I was asked in class this morning for my thoughts on what has happened in Paris. I was unprepared for the question, although perhaps I should not have been, and offered a response as best I could that I hoped was something other than the responses we have seen so far. I thought I would -- perhaps for my own sake, but I hope not -- take the time to jot down my thinking in an effort to contribute to the discourse of a response. Ultimately, I will steal a page from J.S. Woodsworth and suggest that whatever response I feel appropriate, I should be careful *not* to impose my ethics on others as if I alone had the right answer. Indeed, at my age, I can call for just about any response that I want to -- any response that I feel appropriate -- because my response is almost gratuitous. The truth is that I will never have to implement whatever response I call for; someone else will. For instance, if I call for a renewed offensive against ISIS, someone else will have to engineer that response; someone else will drop the bombs; someone else will have to bear the burden of knowing that the response brought with it collateral damage; someone else will, as it were, have to bear the burden of my ethics. This is a burden, I will say, very unwilling to make others bear.
All this sounds, confusing, what do I actually mean? This: if we ask the question "how should we respond to the terrorist attacks in Paris?" there are four points we should bear in mind.
First, we need to remember that our response is structured by reality and by our context. A proper response to this tragedy begins from the perspective of the real world. We live in Canada and so we are dealing not with an abstract response but with a question of how Canada and Canadians should respond. We should avoid asking questions that work on abstract levels, such as: if we don't have a military response are we, in fact, doing nothing? This might a fair enough question for a classroom where we are teaching some type of thinking or reasoning but it is too detached from reality to be of practical use. Why? Because the issues before us are not abstract issues. They are practical issues that involve real human beings who lived and died. We need to be concerned about how Canada and Canadians should respond because we live in Canada and are Canadians. We are not concerned about how the US or the UK or some other country responds -- unless we have some interest in them -- because that is not our context and so becomes meaningless in terms of generating a proper response. I cannot, for instance, no matter how much I might want to, influence public policy in the UK because I am a citizen of another country. The first thing we need to do, then, is to bear in mind that whatever we do will take place in the real world and so should begin from that perspective.
Second, from our context in Canada, I believe we should resist the effort to politicize this issue and we should, in fact, as a first order of response, not politicize it. We should not call for any particular action as a first response, but we should instead, mark the memories of those who died and their families, friends, and loved ones. In other words, these terrorist acts were amazingly inhumane. Let us not complicate matters by denying humanity further. Instead, let us counter inhumanity by re-affirming the humanity of those how died, were injured, or are grieving. This is something we can all do and thousands have done this already. They have attended vigils, prayed, offered minutes of silence, taken some time quietly to send messages to friends in France or console those in distress. It is easy, I know, to toss around words about terrorists: to call them monsters, and inhumane, and criminal. And, these all might be true. But, their inhumanity should not become license for more inhumanity. We confront and contest inhumanity by responding with humaneness and, in the first instance, that means memory and support and caring for those who need to be cared for. Even in the midst of this horrible situation, to say this in other words, we can respond to this tragedy by denying the logic of terror and respond with the values that represent the higher ideals of care and compassion and humanity.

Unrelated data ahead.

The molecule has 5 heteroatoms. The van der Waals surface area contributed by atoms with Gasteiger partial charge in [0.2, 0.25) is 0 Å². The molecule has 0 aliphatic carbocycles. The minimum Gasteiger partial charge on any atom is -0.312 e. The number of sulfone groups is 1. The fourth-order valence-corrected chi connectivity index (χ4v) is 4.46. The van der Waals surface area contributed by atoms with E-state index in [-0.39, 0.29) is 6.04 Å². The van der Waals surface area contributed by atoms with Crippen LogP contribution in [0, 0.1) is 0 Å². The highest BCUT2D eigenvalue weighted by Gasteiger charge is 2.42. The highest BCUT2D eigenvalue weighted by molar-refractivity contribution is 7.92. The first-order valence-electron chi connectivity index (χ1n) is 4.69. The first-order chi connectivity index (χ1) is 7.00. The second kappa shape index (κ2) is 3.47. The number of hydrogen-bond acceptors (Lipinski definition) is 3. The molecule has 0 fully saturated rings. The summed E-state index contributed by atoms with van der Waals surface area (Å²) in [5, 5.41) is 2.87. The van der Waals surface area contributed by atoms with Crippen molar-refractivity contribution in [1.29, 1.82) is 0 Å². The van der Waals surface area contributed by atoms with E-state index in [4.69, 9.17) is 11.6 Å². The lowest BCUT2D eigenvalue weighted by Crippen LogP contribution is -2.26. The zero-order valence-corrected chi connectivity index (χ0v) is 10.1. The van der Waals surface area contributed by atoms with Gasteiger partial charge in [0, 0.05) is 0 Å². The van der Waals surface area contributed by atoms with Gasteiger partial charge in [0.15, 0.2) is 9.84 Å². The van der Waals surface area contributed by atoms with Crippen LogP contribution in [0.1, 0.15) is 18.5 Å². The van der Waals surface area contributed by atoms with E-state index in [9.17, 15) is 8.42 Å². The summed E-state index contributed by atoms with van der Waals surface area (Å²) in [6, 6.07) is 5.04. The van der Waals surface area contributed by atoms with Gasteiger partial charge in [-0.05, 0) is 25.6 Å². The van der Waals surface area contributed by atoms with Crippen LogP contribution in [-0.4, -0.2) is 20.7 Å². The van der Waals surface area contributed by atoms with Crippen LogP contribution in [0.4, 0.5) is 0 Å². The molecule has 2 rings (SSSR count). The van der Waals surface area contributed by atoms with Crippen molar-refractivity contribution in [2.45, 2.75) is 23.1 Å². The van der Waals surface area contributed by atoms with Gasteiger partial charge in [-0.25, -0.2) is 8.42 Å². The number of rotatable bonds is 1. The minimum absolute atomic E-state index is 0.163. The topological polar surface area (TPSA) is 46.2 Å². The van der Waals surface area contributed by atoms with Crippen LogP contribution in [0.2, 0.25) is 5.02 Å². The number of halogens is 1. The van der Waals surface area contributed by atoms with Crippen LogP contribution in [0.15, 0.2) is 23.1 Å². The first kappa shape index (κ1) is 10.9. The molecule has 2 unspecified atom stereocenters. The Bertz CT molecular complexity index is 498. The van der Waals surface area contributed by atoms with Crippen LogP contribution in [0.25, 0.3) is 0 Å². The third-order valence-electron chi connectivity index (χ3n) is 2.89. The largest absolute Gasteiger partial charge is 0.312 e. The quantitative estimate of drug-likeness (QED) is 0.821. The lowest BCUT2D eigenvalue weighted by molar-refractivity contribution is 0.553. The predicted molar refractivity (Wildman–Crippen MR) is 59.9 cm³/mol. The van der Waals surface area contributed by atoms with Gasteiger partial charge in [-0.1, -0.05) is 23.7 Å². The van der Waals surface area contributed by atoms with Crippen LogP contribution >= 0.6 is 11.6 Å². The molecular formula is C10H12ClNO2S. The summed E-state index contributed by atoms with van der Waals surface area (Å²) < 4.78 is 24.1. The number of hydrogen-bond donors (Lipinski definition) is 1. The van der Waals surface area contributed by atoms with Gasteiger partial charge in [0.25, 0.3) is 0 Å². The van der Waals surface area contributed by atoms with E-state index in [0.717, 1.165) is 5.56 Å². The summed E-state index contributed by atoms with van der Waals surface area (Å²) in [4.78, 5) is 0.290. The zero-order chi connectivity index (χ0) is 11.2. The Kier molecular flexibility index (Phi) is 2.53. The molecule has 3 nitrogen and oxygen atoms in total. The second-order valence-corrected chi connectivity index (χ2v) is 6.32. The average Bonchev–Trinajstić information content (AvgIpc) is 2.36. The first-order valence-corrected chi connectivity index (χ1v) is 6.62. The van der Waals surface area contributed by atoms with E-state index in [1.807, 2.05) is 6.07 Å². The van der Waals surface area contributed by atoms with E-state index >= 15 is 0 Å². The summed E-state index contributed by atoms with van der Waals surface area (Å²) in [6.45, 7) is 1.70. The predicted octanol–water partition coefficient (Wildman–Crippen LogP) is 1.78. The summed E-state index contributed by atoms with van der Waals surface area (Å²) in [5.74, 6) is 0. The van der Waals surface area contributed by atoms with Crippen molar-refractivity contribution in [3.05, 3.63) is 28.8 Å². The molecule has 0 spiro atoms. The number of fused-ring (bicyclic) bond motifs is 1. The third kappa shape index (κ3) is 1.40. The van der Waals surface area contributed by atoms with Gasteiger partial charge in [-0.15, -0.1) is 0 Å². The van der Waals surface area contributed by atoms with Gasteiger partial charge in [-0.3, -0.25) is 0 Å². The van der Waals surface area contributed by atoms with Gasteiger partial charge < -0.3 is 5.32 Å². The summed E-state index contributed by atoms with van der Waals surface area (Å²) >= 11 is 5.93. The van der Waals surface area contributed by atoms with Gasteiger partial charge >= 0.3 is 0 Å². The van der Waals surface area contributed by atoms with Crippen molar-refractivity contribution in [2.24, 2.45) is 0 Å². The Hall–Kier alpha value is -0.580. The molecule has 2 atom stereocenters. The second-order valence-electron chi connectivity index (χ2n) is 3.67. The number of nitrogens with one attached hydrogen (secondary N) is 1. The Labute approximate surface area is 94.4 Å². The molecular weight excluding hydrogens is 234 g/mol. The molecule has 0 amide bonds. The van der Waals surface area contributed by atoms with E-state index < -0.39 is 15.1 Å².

Third, we need, as well, to do what we can but we need to temper that action with a longer-range plan and with caring for those who will actually have to carry out our aims and ideals. I understand the calls for military action in the wake of these terrorist attacks. I expect that there will be concerted military action against ISIS in the weeks and months ahead and I fully expect this response to be a multi-pronged response that attacks ISIS not just in Syria and Iraq but wherever else that organization or its affiliates may be. The question we have to ask is not "is this response right" because, as I said, that is too abstract a question for us in Canada. I am not willing to pass judgement against those who call for military action because I "get it." I understand that many people feel that one way to be safe is to militarily eliminate threats. There is nothing wrong with safety or the desire to be safe. The French government and its allies will all determine courses of action which will include arrests, military action, and -- in extreme cases -- the suspension of civil rights. It is easy to offer a quick soundbite in support or opposition to these actions. I think we should refuse to do so, one way or the other.
Instead, I think what we need to ask as Canadians is this: what should Canada's response be? And, we need to understand that the range of possible, good, and effective responses is far broader than a lot of current discourse might make it seem. Our options, in other words, are not "bomb or do nothing." Still less is it: "not bombing is doing nothing." There are all kinds of things that Canada can do. Our response should be mature. Neither you, nor I, nor the PM can snap our fingers and make a problem go away. We should not take the logic of instant-gratification consumerism and make believe that it can work in international affairs, against ISIS, or against terrorism. It can't and anyone who tells you differently is, in fact, politicizing tragedy to their own ends (or, to serve their own agenda) and is, thus, doing an amazing disservice to the people who died, those who were injured, and to the grieving family and friends. Said differently, if someone says "I am not certain that bombing ISIS is the right response" no one should then say "tell me right now what we should do." Media is set up this way. Pundit panels thrive on this kind of "oh, yeah, well what should we do and if you can't say right now what we should do, well, then that is bad"-types of discourse.